Amen Corner’s first single “Gin House Blues”, a song Bessie Smith recorded in 1928, was a favourite of John Peel, the champion of the new, serious music, now with a Sunday afternoon show on the new BBC Radio 1 station. A 7-piece from Wales they favoured Blues & Jazz, the twin horn section certainly helping out on the Soul covers. After 2 Top 20 hits Amen Corner’s big breakthrough was a bit of a surprise when they pulled an old British trick of grabbing an American hit before it crossed the Atlantic. “Bend Me Shape Me”, originally recorded by the solid garage-pop band the Outsiders (check them out), was a US chartbound sound for the American Breed. Producer Noel Walker, whose big hit of 1967 was “I Was Kaiser Bill’s Batman” by Whistling Jack Smith (blimey !), tightened up the song, added punchy horns & got a top 3 hit for the boys. In one bound Amen Corner went from touring with Hendrix & Pink Floyd (some package tour that) to new teen sensations.
Once again the attention was on a teenage singer with a strong, distinct style. Andy Fairweather-Low was the poster boy of Amen Corner.The group had 3 more Top 10 hits, first with Deram, Decca’s increasingly cool offshoot, then joining Immediate, the label set up by former Rolling Stones manager Andrew Loog Oldham. Of course, the formula, the screaming attention soon paled. After a stomping version of Roy Wood’s “Hello Susie” a Fairweather-Low produced cover of them Beatles’ “Get Back” failed to trouble the chart compilers & that was that. Andy formed Fairweather & had a fine solo career. I once heard Oldham asked why his label Immediate failed in 1970. He replied that it was because Fairweather-Low decided he wanted to be Jerry Garcia…hmmm.
Marmalade, unlike the other 2 groups, had knocked about a bit before 1968. As Dean Ford & the Gaylords they established a reputation as the top band in Scotland but 4 singles for CBS in 1964-65 failed to make a national impression. By 1967 they were working with Mike Smith, the hitmaker, recording their own songs. “I See the Rain”, a pop-psych classic, was one of 4 unsuccessful Marmalade singles & CBS decreed that something better change..or else. Smith brought them “Lovin’ Things”, an American song rejected by another of his hit groups, the Tremeloes. It was given an uptempo brassy arrangement, there’s a pattern emerging here, & the group were in the Top 10. Ever since the Beatles invented British pop music the maxim “you’re only as good as your last single” spurred artists on to new heights of invention & excitement. That generation were, in 1968, working on their albums, those still reliant on chart position stuck with the familiar made-to-order, radio-friendly but unchallenging pop. After a disappointing follow up to “Loving Things” Marmalade went for a very easy option & had a #1 hit.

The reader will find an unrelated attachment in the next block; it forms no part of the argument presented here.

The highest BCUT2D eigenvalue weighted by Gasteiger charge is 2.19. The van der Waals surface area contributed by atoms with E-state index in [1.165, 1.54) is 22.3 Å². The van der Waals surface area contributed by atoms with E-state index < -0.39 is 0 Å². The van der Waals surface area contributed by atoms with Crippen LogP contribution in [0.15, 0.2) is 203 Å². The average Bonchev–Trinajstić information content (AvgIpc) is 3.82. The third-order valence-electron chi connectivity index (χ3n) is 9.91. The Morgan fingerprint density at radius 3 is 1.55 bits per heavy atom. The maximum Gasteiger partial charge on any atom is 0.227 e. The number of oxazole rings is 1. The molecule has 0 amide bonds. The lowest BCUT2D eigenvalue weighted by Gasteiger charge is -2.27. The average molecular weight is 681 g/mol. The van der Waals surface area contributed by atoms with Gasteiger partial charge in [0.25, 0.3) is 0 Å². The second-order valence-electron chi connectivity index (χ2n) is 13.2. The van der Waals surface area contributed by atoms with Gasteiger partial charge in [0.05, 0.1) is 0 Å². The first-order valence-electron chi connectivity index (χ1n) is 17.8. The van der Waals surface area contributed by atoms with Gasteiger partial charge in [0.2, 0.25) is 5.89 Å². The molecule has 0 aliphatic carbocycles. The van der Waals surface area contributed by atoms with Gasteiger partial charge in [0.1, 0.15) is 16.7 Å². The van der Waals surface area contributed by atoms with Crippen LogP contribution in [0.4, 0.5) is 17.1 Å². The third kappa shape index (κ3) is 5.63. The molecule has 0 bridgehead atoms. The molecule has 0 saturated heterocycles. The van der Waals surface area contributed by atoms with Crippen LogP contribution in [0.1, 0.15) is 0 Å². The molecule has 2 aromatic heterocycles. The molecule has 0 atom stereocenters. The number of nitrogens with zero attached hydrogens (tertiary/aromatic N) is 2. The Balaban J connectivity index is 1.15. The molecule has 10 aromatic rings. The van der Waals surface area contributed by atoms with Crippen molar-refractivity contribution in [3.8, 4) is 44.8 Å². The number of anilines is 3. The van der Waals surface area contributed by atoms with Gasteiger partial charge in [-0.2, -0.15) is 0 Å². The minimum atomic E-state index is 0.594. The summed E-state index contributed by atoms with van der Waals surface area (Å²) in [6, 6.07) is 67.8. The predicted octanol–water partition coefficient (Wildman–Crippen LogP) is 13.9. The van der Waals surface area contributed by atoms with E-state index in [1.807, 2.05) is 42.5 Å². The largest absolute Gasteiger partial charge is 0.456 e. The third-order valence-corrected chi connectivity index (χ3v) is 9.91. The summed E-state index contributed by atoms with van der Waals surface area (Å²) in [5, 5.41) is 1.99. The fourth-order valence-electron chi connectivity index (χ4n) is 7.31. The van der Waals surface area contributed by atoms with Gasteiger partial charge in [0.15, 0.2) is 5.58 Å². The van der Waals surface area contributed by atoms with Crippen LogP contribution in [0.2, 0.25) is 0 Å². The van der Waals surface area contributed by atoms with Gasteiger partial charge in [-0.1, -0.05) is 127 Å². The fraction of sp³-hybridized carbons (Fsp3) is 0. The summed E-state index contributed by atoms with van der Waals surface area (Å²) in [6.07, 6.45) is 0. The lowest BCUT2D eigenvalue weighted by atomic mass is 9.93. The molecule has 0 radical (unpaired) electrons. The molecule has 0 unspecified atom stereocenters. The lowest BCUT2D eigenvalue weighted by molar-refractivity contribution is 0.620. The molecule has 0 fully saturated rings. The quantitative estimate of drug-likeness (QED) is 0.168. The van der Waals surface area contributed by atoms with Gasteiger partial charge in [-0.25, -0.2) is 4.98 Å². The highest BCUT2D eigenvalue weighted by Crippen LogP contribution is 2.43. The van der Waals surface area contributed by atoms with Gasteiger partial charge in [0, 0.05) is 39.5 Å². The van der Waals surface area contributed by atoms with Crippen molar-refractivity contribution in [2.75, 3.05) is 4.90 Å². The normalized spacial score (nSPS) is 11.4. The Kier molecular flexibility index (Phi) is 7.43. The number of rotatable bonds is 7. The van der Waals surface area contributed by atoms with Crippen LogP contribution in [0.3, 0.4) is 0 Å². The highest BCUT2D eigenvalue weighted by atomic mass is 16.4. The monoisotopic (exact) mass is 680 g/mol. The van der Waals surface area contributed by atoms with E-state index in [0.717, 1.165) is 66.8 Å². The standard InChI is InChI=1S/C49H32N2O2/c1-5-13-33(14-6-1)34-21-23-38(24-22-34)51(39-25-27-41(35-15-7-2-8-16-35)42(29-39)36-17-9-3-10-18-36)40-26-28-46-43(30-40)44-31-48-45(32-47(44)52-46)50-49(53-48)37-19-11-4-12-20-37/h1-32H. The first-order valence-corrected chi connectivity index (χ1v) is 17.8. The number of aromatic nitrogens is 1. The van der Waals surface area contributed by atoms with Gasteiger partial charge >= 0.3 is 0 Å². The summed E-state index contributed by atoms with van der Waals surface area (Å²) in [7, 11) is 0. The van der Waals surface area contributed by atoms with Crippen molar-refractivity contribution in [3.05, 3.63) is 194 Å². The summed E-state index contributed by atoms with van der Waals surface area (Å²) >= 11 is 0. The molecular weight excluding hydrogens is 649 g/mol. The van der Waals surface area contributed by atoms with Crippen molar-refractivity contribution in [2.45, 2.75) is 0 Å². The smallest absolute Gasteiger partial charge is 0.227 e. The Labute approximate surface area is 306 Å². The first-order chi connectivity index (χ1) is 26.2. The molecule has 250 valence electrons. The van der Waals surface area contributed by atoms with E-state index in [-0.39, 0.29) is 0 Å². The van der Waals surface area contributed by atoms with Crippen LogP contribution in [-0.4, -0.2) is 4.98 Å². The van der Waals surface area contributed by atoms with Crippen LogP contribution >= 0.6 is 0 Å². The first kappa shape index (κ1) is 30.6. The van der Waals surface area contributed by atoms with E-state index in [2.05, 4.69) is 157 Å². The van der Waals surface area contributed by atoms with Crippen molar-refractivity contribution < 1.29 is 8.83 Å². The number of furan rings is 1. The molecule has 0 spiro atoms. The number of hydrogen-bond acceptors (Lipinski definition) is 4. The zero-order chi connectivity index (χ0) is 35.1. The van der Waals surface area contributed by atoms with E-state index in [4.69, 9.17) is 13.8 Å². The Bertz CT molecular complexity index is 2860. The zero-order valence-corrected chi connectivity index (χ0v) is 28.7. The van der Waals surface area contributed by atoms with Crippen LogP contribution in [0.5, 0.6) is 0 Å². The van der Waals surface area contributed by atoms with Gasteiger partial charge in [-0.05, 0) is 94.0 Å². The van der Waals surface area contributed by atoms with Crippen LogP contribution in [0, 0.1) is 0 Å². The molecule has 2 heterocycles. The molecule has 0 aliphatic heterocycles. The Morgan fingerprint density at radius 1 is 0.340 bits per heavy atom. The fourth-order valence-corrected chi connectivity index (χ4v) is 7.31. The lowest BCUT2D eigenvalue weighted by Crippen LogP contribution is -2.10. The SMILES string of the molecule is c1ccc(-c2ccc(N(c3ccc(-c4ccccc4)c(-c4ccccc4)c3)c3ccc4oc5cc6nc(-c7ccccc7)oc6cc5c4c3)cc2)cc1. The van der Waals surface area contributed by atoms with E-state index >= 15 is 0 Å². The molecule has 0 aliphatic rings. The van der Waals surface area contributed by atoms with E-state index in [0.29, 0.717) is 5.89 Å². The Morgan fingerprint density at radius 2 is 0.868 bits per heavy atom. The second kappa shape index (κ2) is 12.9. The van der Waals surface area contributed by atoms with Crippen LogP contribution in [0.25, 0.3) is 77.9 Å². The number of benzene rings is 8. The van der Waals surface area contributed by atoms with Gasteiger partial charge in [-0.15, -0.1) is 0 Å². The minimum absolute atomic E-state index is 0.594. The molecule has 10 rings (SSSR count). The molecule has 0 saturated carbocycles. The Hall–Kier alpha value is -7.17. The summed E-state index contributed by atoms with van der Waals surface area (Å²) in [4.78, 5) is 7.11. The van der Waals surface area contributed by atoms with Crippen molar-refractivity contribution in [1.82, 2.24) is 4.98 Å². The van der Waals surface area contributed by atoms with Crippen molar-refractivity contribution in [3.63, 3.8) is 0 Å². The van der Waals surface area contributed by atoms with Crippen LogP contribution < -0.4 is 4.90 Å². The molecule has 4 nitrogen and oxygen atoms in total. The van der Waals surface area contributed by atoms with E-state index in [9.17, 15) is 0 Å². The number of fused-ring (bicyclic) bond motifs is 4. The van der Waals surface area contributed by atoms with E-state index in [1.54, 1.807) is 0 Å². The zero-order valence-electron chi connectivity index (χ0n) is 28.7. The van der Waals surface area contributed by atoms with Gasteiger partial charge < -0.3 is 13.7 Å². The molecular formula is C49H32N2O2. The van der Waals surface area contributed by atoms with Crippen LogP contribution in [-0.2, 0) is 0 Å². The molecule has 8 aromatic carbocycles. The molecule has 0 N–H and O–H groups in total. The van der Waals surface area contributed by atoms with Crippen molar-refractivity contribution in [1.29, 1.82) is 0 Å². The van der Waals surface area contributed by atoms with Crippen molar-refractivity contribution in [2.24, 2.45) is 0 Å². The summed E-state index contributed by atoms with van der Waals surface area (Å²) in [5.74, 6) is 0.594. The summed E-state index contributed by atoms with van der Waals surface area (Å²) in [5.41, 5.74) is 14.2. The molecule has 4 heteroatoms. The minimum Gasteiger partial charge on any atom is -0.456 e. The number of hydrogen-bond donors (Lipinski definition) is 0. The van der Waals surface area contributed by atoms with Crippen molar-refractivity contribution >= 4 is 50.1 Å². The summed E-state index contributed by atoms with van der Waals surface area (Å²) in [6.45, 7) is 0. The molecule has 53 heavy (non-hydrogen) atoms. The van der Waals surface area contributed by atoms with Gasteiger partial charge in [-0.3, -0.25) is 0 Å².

“Ob-La Di, Ob-La-Da” Paul McCartney’s cod-Reggae novelty from the Beatles’ “White Album” was not released as a single in the UK so Marmalade nicked in with a cover version. This was no overhaul like Joe Cocker’s “With a Little Help from my Friends” more an insipid facsimile recalling the cheap copies of hits sold on the Embassy label in Woolworths. A #1 record…go figure ! The group were unhappy about recording other people’s songs & at the end of 1969 were able to secure a deal with Decca where they could produce themselves. Marmalade re-established themselves as capable soft-rockers with the songs of guitarist Junior Campbell & singer Dean Ford. In the next 3 years there were more Top 10 hits. Life goes on…brah !
In 1968 I was more concerned with the new groups from California, Country Joe & the Fish, Big Brother & the Holding Co, you know them. In the UK Steve Winwood with “Traffic” & “Ogden’s Nut Gone Flake” by Small Faces were examples of how the teen idols of 1966 had adjusted to the expanding horizons of the music scene. I was dismissive of the prefabricated teeny popsters & things did not improve. In 1970 session man Tony Burrows provided vocals for 4 hits, the groups assembled when the records sold ! Now I can appreciate melodic, well-produced late-1960s pop made for an audience with different taste & demands from myself. Ah…I was so much older then…